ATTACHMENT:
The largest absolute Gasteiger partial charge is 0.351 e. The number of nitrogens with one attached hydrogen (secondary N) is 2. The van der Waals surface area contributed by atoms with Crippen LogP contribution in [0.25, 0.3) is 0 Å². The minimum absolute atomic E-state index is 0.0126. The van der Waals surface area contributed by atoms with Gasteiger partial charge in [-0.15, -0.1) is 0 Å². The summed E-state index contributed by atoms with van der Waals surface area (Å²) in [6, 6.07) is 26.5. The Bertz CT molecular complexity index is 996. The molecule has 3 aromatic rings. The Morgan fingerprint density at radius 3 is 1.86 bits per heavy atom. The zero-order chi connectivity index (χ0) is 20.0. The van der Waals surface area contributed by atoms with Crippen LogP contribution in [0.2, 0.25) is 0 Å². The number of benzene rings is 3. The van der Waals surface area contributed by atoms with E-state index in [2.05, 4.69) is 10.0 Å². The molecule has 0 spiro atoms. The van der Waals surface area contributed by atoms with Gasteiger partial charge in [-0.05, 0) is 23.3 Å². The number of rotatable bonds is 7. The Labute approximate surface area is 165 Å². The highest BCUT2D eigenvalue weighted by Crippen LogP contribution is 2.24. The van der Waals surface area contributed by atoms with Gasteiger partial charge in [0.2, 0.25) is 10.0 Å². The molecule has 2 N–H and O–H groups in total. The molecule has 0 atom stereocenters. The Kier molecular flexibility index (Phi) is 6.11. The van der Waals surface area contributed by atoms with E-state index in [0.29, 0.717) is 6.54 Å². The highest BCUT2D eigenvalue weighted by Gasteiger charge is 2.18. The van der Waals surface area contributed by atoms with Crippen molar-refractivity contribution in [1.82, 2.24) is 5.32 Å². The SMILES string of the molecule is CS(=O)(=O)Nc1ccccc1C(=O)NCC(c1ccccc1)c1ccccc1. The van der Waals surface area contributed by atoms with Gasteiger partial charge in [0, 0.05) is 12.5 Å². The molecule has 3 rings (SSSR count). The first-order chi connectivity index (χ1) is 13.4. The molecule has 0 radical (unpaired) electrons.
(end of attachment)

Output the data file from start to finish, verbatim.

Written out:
The largest absolute Gasteiger partial charge is 0.351 e. The number of nitrogens with one attached hydrogen (secondary N) is 2. The van der Waals surface area contributed by atoms with Crippen LogP contribution in [0.25, 0.3) is 0 Å². The minimum absolute atomic E-state index is 0.0126. The van der Waals surface area contributed by atoms with Gasteiger partial charge in [-0.15, -0.1) is 0 Å². The summed E-state index contributed by atoms with van der Waals surface area (Å²) in [6, 6.07) is 26.5. The Bertz CT molecular complexity index is 996. The molecule has 3 aromatic rings. The Morgan fingerprint density at radius 3 is 1.86 bits per heavy atom. The zero-order chi connectivity index (χ0) is 20.0. The van der Waals surface area contributed by atoms with Crippen LogP contribution in [0.2, 0.25) is 0 Å². The number of benzene rings is 3. The van der Waals surface area contributed by atoms with E-state index in [2.05, 4.69) is 10.0 Å². The molecule has 0 spiro atoms. The van der Waals surface area contributed by atoms with Gasteiger partial charge in [-0.05, 0) is 23.3 Å². The number of rotatable bonds is 7. The Labute approximate surface area is 165 Å². The highest BCUT2D eigenvalue weighted by Crippen LogP contribution is 2.24. The van der Waals surface area contributed by atoms with Gasteiger partial charge in [0.2, 0.25) is 10.0 Å². The molecule has 2 N–H and O–H groups in total. The molecule has 0 atom stereocenters. The Kier molecular flexibility index (Phi) is 6.11. The van der Waals surface area contributed by atoms with E-state index in [0.29, 0.717) is 6.54 Å². The highest BCUT2D eigenvalue weighted by Gasteiger charge is 2.18. The van der Waals surface area contributed by atoms with Crippen molar-refractivity contribution in [1.82, 2.24) is 5.32 Å². The SMILES string of the molecule is CS(=O)(=O)Nc1ccccc1C(=O)NCC(c1ccccc1)c1ccccc1. The van der Waals surface area contributed by atoms with Gasteiger partial charge in [0, 0.05) is 12.5 Å². The molecule has 3 rings (SSSR count). The first-order chi connectivity index (χ1) is 13.4. The molecule has 0 radical (unpaired) electrons.